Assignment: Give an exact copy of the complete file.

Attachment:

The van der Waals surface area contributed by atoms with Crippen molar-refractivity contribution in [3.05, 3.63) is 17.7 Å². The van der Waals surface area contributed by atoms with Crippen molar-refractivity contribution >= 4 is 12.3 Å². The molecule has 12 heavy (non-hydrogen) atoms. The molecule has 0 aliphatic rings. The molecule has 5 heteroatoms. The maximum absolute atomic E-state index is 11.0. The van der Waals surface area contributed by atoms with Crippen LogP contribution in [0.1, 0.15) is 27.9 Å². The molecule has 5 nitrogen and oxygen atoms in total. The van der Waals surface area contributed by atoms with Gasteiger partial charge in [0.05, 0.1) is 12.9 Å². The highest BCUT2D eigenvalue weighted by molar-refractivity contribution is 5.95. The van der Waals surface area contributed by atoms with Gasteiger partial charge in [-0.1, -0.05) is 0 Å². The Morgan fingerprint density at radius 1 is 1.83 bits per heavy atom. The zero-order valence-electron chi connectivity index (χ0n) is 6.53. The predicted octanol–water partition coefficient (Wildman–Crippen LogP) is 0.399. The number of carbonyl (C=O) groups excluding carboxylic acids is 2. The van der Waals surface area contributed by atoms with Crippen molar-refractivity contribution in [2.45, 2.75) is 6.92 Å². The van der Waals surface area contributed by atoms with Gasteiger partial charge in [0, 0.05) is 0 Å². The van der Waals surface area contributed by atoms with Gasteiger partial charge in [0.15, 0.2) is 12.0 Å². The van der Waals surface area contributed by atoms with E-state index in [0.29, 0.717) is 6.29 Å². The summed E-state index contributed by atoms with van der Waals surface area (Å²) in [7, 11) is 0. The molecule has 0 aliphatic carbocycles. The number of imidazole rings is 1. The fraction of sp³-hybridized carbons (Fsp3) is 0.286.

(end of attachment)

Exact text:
The van der Waals surface area contributed by atoms with Crippen molar-refractivity contribution in [3.05, 3.63) is 17.7 Å². The van der Waals surface area contributed by atoms with Crippen molar-refractivity contribution >= 4 is 12.3 Å². The molecule has 12 heavy (non-hydrogen) atoms. The molecule has 0 aliphatic rings. The molecule has 5 heteroatoms. The maximum absolute atomic E-state index is 11.0. The van der Waals surface area contributed by atoms with Crippen LogP contribution in [0.1, 0.15) is 27.9 Å². The molecule has 5 nitrogen and oxygen atoms in total. The van der Waals surface area contributed by atoms with Gasteiger partial charge in [0.05, 0.1) is 12.9 Å². The highest BCUT2D eigenvalue weighted by molar-refractivity contribution is 5.95. The van der Waals surface area contributed by atoms with Gasteiger partial charge in [-0.1, -0.05) is 0 Å². The Morgan fingerprint density at radius 1 is 1.83 bits per heavy atom. The zero-order valence-electron chi connectivity index (χ0n) is 6.53. The predicted octanol–water partition coefficient (Wildman–Crippen LogP) is 0.399. The number of carbonyl (C=O) groups excluding carboxylic acids is 2. The van der Waals surface area contributed by atoms with Crippen molar-refractivity contribution in [2.45, 2.75) is 6.92 Å². The van der Waals surface area contributed by atoms with Gasteiger partial charge in [0, 0.05) is 0 Å². The van der Waals surface area contributed by atoms with Gasteiger partial charge in [0.15, 0.2) is 12.0 Å². The van der Waals surface area contributed by atoms with E-state index in [0.29, 0.717) is 6.29 Å². The summed E-state index contributed by atoms with van der Waals surface area (Å²) in [7, 11) is 0. The molecule has 0 aliphatic carbocycles. The number of imidazole rings is 1. The fraction of sp³-hybridized carbons (Fsp3) is 0.286.